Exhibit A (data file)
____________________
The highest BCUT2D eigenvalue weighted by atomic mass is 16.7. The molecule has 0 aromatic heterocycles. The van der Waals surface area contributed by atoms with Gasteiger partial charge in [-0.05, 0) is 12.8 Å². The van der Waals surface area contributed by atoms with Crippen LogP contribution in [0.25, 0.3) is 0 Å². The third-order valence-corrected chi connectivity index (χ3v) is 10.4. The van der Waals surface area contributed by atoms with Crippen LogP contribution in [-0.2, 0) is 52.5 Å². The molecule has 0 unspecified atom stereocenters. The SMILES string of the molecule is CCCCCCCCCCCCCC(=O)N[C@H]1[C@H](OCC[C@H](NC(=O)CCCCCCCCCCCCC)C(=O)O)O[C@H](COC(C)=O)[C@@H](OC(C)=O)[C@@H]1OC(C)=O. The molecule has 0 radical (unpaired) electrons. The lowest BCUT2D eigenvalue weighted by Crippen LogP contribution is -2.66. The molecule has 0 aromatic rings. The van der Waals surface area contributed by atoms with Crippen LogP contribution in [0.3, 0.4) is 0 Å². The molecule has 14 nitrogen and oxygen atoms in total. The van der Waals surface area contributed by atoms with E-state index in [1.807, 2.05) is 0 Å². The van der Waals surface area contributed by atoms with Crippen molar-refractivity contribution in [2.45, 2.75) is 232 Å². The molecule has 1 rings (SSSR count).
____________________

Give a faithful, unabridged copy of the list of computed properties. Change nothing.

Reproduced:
The highest BCUT2D eigenvalue weighted by atomic mass is 16.7. The molecule has 0 aromatic heterocycles. The van der Waals surface area contributed by atoms with Gasteiger partial charge in [-0.05, 0) is 12.8 Å². The van der Waals surface area contributed by atoms with Crippen LogP contribution in [0.25, 0.3) is 0 Å². The third-order valence-corrected chi connectivity index (χ3v) is 10.4. The van der Waals surface area contributed by atoms with Crippen LogP contribution in [-0.2, 0) is 52.5 Å². The molecule has 0 unspecified atom stereocenters. The SMILES string of the molecule is CCCCCCCCCCCCCC(=O)N[C@H]1[C@H](OCC[C@H](NC(=O)CCCCCCCCCCCCC)C(=O)O)O[C@H](COC(C)=O)[C@@H](OC(C)=O)[C@@H]1OC(C)=O. The molecule has 0 radical (unpaired) electrons. The lowest BCUT2D eigenvalue weighted by Crippen LogP contribution is -2.66. The molecule has 0 aromatic rings. The van der Waals surface area contributed by atoms with Crippen LogP contribution in [0.3, 0.4) is 0 Å². The molecule has 14 nitrogen and oxygen atoms in total. The van der Waals surface area contributed by atoms with E-state index in [1.807, 2.05) is 0 Å². The van der Waals surface area contributed by atoms with Crippen molar-refractivity contribution in [2.45, 2.75) is 232 Å². The molecule has 1 rings (SSSR count).